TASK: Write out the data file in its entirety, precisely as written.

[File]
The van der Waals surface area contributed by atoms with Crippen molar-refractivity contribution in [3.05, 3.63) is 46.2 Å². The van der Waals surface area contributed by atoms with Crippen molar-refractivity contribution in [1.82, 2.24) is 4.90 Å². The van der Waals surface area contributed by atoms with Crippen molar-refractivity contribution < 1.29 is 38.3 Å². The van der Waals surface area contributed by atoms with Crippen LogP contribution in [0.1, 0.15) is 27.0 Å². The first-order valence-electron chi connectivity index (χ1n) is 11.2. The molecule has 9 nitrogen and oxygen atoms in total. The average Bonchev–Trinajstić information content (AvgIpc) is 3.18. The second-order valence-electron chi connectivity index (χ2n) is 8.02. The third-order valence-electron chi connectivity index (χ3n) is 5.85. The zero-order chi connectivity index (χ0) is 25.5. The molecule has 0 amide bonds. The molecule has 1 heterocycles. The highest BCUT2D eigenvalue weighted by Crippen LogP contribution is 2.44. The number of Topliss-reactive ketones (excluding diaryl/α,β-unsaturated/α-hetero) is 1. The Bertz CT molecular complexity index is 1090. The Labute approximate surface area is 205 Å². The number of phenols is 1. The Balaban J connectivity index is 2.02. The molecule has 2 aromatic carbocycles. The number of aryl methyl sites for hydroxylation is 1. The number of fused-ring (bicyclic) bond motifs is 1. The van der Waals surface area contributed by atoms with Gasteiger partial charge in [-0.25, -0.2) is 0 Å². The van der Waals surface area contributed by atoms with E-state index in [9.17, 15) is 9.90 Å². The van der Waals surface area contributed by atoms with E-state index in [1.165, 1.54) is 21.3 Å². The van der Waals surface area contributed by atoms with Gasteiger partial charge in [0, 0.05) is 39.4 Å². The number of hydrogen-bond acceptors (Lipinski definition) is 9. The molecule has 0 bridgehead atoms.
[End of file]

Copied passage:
The van der Waals surface area contributed by atoms with Crippen molar-refractivity contribution in [3.05, 3.63) is 46.2 Å². The van der Waals surface area contributed by atoms with Crippen molar-refractivity contribution in [1.82, 2.24) is 4.90 Å². The van der Waals surface area contributed by atoms with Crippen molar-refractivity contribution < 1.29 is 38.3 Å². The van der Waals surface area contributed by atoms with Crippen LogP contribution in [0.1, 0.15) is 27.0 Å². The first-order valence-electron chi connectivity index (χ1n) is 11.2. The molecule has 9 nitrogen and oxygen atoms in total. The average Bonchev–Trinajstić information content (AvgIpc) is 3.18. The second-order valence-electron chi connectivity index (χ2n) is 8.02. The third-order valence-electron chi connectivity index (χ3n) is 5.85. The zero-order chi connectivity index (χ0) is 25.5. The molecule has 0 amide bonds. The molecule has 1 heterocycles. The highest BCUT2D eigenvalue weighted by Crippen LogP contribution is 2.44. The number of Topliss-reactive ketones (excluding diaryl/α,β-unsaturated/α-hetero) is 1. The Bertz CT molecular complexity index is 1090. The Labute approximate surface area is 205 Å². The number of phenols is 1. The Balaban J connectivity index is 2.02. The molecule has 2 aromatic carbocycles. The number of aryl methyl sites for hydroxylation is 1. The number of fused-ring (bicyclic) bond motifs is 1. The van der Waals surface area contributed by atoms with Gasteiger partial charge in [-0.25, -0.2) is 0 Å². The van der Waals surface area contributed by atoms with E-state index in [9.17, 15) is 9.90 Å². The van der Waals surface area contributed by atoms with E-state index in [1.165, 1.54) is 21.3 Å². The van der Waals surface area contributed by atoms with Gasteiger partial charge in [0, 0.05) is 39.4 Å². The number of hydrogen-bond acceptors (Lipinski definition) is 9. The molecule has 0 bridgehead atoms.